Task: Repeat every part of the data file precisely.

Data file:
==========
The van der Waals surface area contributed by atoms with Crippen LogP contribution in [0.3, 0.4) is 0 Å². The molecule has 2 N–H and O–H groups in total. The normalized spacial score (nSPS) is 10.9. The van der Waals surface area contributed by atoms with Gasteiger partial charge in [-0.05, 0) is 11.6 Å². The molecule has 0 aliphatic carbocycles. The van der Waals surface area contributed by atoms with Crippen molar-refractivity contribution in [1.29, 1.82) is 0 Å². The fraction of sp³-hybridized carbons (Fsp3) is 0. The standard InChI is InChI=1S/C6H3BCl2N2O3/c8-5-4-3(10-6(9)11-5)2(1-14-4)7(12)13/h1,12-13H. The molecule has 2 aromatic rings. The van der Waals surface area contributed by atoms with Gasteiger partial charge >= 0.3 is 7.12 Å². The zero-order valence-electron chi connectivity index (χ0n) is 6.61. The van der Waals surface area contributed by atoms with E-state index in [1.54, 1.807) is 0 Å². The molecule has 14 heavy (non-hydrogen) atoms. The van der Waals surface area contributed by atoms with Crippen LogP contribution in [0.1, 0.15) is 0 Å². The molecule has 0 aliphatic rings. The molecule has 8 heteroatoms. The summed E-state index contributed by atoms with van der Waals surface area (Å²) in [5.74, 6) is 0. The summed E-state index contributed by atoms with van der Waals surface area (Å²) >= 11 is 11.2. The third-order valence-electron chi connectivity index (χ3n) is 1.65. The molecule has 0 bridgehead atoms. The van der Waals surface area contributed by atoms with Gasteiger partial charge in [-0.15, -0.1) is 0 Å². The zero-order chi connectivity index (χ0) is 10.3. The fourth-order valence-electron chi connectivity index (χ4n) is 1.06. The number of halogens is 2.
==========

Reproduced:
The van der Waals surface area contributed by atoms with Crippen LogP contribution in [0.3, 0.4) is 0 Å². The molecule has 2 N–H and O–H groups in total. The normalized spacial score (nSPS) is 10.9. The van der Waals surface area contributed by atoms with Gasteiger partial charge in [-0.05, 0) is 11.6 Å². The molecule has 0 aliphatic carbocycles. The van der Waals surface area contributed by atoms with Crippen molar-refractivity contribution in [1.29, 1.82) is 0 Å². The fraction of sp³-hybridized carbons (Fsp3) is 0. The standard InChI is InChI=1S/C6H3BCl2N2O3/c8-5-4-3(10-6(9)11-5)2(1-14-4)7(12)13/h1,12-13H. The molecule has 2 aromatic rings. The van der Waals surface area contributed by atoms with Gasteiger partial charge >= 0.3 is 7.12 Å². The zero-order valence-electron chi connectivity index (χ0n) is 6.61. The van der Waals surface area contributed by atoms with E-state index in [1.54, 1.807) is 0 Å². The molecule has 14 heavy (non-hydrogen) atoms. The van der Waals surface area contributed by atoms with Crippen LogP contribution in [0.1, 0.15) is 0 Å². The molecule has 0 aliphatic rings. The molecule has 8 heteroatoms. The summed E-state index contributed by atoms with van der Waals surface area (Å²) in [5.74, 6) is 0. The summed E-state index contributed by atoms with van der Waals surface area (Å²) >= 11 is 11.2. The third-order valence-electron chi connectivity index (χ3n) is 1.65. The molecule has 0 bridgehead atoms. The van der Waals surface area contributed by atoms with Gasteiger partial charge in [-0.15, -0.1) is 0 Å². The zero-order chi connectivity index (χ0) is 10.3. The fourth-order valence-electron chi connectivity index (χ4n) is 1.06. The number of halogens is 2.